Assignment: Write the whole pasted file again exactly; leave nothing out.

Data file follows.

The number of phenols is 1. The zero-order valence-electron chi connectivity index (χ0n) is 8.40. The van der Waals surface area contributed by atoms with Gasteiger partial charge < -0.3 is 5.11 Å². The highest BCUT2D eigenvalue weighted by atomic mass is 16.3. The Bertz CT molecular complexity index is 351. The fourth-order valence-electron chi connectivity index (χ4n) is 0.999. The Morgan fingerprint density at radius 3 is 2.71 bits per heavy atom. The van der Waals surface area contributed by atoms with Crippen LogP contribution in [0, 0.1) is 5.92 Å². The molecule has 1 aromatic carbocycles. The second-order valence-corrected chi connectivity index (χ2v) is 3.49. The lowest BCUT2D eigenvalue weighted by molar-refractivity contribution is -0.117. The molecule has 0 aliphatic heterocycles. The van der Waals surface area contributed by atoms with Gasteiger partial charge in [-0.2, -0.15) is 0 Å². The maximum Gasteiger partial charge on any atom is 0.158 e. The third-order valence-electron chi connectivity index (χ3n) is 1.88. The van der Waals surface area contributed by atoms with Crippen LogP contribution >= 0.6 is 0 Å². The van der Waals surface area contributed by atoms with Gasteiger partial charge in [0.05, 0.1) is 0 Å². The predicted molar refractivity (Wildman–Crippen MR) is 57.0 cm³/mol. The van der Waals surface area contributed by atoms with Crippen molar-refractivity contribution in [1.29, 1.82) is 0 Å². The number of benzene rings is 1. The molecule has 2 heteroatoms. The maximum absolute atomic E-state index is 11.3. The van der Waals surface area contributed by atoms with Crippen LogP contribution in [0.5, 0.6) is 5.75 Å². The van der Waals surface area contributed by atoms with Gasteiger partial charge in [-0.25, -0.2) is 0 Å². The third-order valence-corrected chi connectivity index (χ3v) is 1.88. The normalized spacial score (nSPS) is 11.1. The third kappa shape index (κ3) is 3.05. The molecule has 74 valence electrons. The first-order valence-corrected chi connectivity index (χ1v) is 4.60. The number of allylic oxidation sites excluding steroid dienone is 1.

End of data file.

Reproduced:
The number of phenols is 1. The zero-order valence-electron chi connectivity index (χ0n) is 8.40. The van der Waals surface area contributed by atoms with Gasteiger partial charge < -0.3 is 5.11 Å². The highest BCUT2D eigenvalue weighted by atomic mass is 16.3. The Bertz CT molecular complexity index is 351. The fourth-order valence-electron chi connectivity index (χ4n) is 0.999. The Morgan fingerprint density at radius 3 is 2.71 bits per heavy atom. The van der Waals surface area contributed by atoms with Crippen LogP contribution in [0, 0.1) is 5.92 Å². The molecule has 1 aromatic carbocycles. The second-order valence-corrected chi connectivity index (χ2v) is 3.49. The lowest BCUT2D eigenvalue weighted by molar-refractivity contribution is -0.117. The molecule has 0 aliphatic heterocycles. The van der Waals surface area contributed by atoms with Gasteiger partial charge in [-0.2, -0.15) is 0 Å². The maximum Gasteiger partial charge on any atom is 0.158 e. The third-order valence-electron chi connectivity index (χ3n) is 1.88. The van der Waals surface area contributed by atoms with Crippen LogP contribution >= 0.6 is 0 Å². The van der Waals surface area contributed by atoms with Gasteiger partial charge in [0.05, 0.1) is 0 Å². The predicted molar refractivity (Wildman–Crippen MR) is 57.0 cm³/mol. The van der Waals surface area contributed by atoms with Crippen molar-refractivity contribution in [1.29, 1.82) is 0 Å². The number of benzene rings is 1. The molecule has 2 heteroatoms. The maximum absolute atomic E-state index is 11.3. The van der Waals surface area contributed by atoms with Crippen LogP contribution in [0.5, 0.6) is 5.75 Å². The van der Waals surface area contributed by atoms with Gasteiger partial charge in [-0.25, -0.2) is 0 Å². The third-order valence-corrected chi connectivity index (χ3v) is 1.88. The normalized spacial score (nSPS) is 11.1. The third kappa shape index (κ3) is 3.05. The molecule has 74 valence electrons. The first-order valence-corrected chi connectivity index (χ1v) is 4.60. The number of allylic oxidation sites excluding steroid dienone is 1.